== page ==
Definitions

from The American Heritage® Dictionary of the English Language, 5th Edition.

  • noun Sleight of hand.
  • noun Deceitful cleverness; trickery.

from The Century Dictionary.

  • noun Sleight of hand; a deceptive performance or trick which depends on dexterity of hand; fallacious adroitness, trickery, or deception generally.

from the GNU version of the Collaborative International Dictionary of English.

  • noun Sleight of hand; a trick of sleight of hand; hence, any artful deception or trick.

from Wiktionary, Creative Commons Attribution/Share-Alike License.

  • noun Sleight of hand; "magic" trickery
  • noun A show of skill or deceitful ability

from WordNet 3.0 Copyright 2006 by Princeton University. All rights reserved.

  • noun an illusory feat; considered magical by naive observers

Etymologies

from The American Heritage® Dictionary of the English Language, 4th Edition

[Middle English legerdemayn, from Old French leger de main : leger, light (from Vulgar Latin *leviārius, from Latin levis; see legwh- in Indo-European roots) + de, of (from Latin ; see de–) + main, hand; see mortmain.]

from Wiktionary, Creative Commons Attribution/Share-Alike License

Borrowing from French léger de main (literally "light (weight) of hand").

Examples

  • I need hardly add that these cards are specially treated against any kind of legerdemain, which is superfluous in any case since they will be machine-shuffled.

    The Grand Wheel

  • The story of Robert-Houdin’s diplomacy by legerdemain is well-established in magic lore, in large part because it is the only documented instance, at least since antiquity, in which a conjurer changed the course of world affairs.

    Stage magic isn’t statecraft « Isegoria

  • It's the levity that helps to keep us afloat, the magic that gives us lightness of touch -- what the French call legerdemain -- grace under pressure, wonder, and hope.

    Mark Matousek: Life Lessons from Peter Pan

  • Following the strict orders of their donor-masters, and under the guise of the neo-lingo legerdemain, our elected representatives reversed critical legislation that protected us from unfair manipulation of the free markets forces, such as Taft-Hartley Act and other anti-monopoly laws.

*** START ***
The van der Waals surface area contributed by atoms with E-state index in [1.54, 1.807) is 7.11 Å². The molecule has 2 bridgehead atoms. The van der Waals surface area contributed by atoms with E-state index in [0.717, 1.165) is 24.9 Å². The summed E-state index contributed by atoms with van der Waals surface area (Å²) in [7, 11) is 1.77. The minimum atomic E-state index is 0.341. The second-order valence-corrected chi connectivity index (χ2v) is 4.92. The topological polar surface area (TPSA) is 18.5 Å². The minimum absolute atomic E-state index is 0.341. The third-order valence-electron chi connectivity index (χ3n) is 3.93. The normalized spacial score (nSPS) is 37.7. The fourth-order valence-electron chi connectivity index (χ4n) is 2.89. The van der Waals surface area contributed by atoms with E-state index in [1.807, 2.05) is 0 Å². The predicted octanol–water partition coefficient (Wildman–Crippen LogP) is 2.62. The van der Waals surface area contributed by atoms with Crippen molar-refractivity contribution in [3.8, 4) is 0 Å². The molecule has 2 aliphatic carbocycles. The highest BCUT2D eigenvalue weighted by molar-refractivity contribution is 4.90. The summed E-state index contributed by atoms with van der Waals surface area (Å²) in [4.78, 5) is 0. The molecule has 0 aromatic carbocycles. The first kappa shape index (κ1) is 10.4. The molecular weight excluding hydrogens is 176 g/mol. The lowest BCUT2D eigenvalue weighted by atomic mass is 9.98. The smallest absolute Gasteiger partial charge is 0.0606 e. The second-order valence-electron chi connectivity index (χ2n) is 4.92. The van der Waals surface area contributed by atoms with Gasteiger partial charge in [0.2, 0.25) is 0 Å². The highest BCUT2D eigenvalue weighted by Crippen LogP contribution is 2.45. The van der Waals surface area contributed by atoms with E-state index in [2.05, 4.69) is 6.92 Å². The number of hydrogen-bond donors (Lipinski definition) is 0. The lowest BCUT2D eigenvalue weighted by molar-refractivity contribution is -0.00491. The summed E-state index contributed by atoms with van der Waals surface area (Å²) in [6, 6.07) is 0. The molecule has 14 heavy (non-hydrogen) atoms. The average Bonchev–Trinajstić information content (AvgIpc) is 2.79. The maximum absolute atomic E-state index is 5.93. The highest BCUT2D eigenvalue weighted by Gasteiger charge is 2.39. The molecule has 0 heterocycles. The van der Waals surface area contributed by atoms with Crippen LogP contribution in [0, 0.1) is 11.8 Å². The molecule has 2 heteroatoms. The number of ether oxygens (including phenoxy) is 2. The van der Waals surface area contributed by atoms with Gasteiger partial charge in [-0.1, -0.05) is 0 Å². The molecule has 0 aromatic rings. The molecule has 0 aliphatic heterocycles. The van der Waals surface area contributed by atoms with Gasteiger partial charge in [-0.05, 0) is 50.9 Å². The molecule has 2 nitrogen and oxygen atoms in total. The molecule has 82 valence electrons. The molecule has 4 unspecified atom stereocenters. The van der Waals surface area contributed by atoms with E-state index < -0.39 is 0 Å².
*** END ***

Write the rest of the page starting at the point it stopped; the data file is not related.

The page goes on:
Poli-Oligarchs

  • We find that the claim is based on dubious assumptions, cherry-picking data, and mathematical legerdemain which is inexplicably being withheld from the public.

    The Volokh Conspiracy » How Many Global Deaths from Arms?

  • We find that the claim is based on dubious assumptions, cherry-picking data, and mathematical legerdemain which is inexplicably being withheld from the public.

    The Volokh Conspiracy » How Many Global Deaths from Arms?

  • We find that the claim is based on dubious assumptions, cherry-picking data, and mathematical legerdemain which is inexplicably being withheld from the public.

    The Volokh Conspiracy » 2010 » March

  • We find that the claim is based on dubious assumptions, cherry-picking data, and mathematical legerdemain which is inexplicably being withheld from the public.

    The Volokh Conspiracy » 2010 » March

  • We find that the claim is based on dubious assumptions, cherry-picking data, and mathematical legerdemain which is inexplicably being withheld from the public.

    The Volokh Conspiracy » How Many Global Deaths from Arms?

  • We find that the claim is based on dubious assumptions, cherry-picking data, and mathematical legerdemain which is inexplicably being withheld from the public.

    The Volokh Conspiracy » How Many Global Deaths from Arms?

Comments

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  • b) a newspaper article best read tomorrow

    December 14, 2007

  • c) a dieter's dream

    February 22, 2008

  • My recollection is that it is french for "fast hand".

    September 23, 2008